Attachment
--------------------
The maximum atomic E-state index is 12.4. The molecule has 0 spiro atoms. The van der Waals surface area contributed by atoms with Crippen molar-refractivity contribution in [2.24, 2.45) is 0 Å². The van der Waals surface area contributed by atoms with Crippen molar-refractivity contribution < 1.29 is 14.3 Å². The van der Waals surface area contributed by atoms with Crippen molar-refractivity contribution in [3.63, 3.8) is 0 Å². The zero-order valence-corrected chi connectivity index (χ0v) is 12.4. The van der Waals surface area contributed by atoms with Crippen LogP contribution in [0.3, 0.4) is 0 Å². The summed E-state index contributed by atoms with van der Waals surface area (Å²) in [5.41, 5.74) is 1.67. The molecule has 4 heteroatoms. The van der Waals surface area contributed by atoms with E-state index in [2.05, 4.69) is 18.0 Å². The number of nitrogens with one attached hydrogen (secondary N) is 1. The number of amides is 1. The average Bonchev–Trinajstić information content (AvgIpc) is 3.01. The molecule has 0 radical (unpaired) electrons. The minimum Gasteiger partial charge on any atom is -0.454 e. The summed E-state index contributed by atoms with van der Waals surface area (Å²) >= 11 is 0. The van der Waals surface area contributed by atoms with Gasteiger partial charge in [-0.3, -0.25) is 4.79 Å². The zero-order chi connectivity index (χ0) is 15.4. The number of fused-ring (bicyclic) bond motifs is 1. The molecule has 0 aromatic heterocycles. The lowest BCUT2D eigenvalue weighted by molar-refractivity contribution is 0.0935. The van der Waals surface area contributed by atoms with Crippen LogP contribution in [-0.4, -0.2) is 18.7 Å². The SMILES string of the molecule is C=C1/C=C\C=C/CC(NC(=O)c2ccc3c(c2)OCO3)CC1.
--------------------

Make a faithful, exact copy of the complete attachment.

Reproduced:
The maximum atomic E-state index is 12.4. The molecule has 0 spiro atoms. The van der Waals surface area contributed by atoms with Crippen molar-refractivity contribution in [2.24, 2.45) is 0 Å². The van der Waals surface area contributed by atoms with Crippen molar-refractivity contribution < 1.29 is 14.3 Å². The van der Waals surface area contributed by atoms with Crippen molar-refractivity contribution in [3.63, 3.8) is 0 Å². The zero-order valence-corrected chi connectivity index (χ0v) is 12.4. The van der Waals surface area contributed by atoms with Crippen LogP contribution in [0.3, 0.4) is 0 Å². The summed E-state index contributed by atoms with van der Waals surface area (Å²) in [5.41, 5.74) is 1.67. The molecule has 4 heteroatoms. The van der Waals surface area contributed by atoms with E-state index in [2.05, 4.69) is 18.0 Å². The number of nitrogens with one attached hydrogen (secondary N) is 1. The number of amides is 1. The average Bonchev–Trinajstić information content (AvgIpc) is 3.01. The molecule has 0 radical (unpaired) electrons. The minimum Gasteiger partial charge on any atom is -0.454 e. The summed E-state index contributed by atoms with van der Waals surface area (Å²) >= 11 is 0. The van der Waals surface area contributed by atoms with Gasteiger partial charge in [-0.3, -0.25) is 4.79 Å². The zero-order chi connectivity index (χ0) is 15.4. The number of fused-ring (bicyclic) bond motifs is 1. The molecule has 0 aromatic heterocycles. The lowest BCUT2D eigenvalue weighted by molar-refractivity contribution is 0.0935. The van der Waals surface area contributed by atoms with Crippen LogP contribution in [-0.4, -0.2) is 18.7 Å². The SMILES string of the molecule is C=C1/C=C\C=C/CC(NC(=O)c2ccc3c(c2)OCO3)CC1.